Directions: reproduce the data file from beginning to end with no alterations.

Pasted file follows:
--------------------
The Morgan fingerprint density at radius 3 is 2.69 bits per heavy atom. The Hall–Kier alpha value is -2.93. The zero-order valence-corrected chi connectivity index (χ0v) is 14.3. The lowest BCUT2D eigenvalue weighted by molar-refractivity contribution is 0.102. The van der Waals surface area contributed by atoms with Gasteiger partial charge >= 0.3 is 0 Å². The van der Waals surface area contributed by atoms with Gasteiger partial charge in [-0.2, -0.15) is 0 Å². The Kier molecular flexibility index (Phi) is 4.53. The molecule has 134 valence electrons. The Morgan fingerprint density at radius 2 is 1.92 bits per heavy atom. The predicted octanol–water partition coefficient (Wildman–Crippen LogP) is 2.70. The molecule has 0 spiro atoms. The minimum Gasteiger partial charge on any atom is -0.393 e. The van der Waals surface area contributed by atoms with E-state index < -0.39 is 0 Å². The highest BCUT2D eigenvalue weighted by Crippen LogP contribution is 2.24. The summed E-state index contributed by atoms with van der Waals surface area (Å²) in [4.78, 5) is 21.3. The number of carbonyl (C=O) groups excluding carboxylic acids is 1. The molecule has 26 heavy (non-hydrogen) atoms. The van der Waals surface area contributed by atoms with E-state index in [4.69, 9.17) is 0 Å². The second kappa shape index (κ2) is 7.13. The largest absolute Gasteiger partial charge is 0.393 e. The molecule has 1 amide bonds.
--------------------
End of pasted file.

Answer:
The Morgan fingerprint density at radius 3 is 2.69 bits per heavy atom. The Hall–Kier alpha value is -2.93. The zero-order valence-corrected chi connectivity index (χ0v) is 14.3. The lowest BCUT2D eigenvalue weighted by molar-refractivity contribution is 0.102. The van der Waals surface area contributed by atoms with Gasteiger partial charge >= 0.3 is 0 Å². The van der Waals surface area contributed by atoms with Gasteiger partial charge in [-0.2, -0.15) is 0 Å². The Kier molecular flexibility index (Phi) is 4.53. The molecule has 134 valence electrons. The Morgan fingerprint density at radius 2 is 1.92 bits per heavy atom. The predicted octanol–water partition coefficient (Wildman–Crippen LogP) is 2.70. The molecule has 0 spiro atoms. The minimum Gasteiger partial charge on any atom is -0.393 e. The van der Waals surface area contributed by atoms with E-state index < -0.39 is 0 Å². The highest BCUT2D eigenvalue weighted by Crippen LogP contribution is 2.24. The summed E-state index contributed by atoms with van der Waals surface area (Å²) in [4.78, 5) is 21.3. The number of carbonyl (C=O) groups excluding carboxylic acids is 1. The molecule has 26 heavy (non-hydrogen) atoms. The van der Waals surface area contributed by atoms with E-state index in [4.69, 9.17) is 0 Å². The second kappa shape index (κ2) is 7.13. The largest absolute Gasteiger partial charge is 0.393 e. The molecule has 1 amide bonds.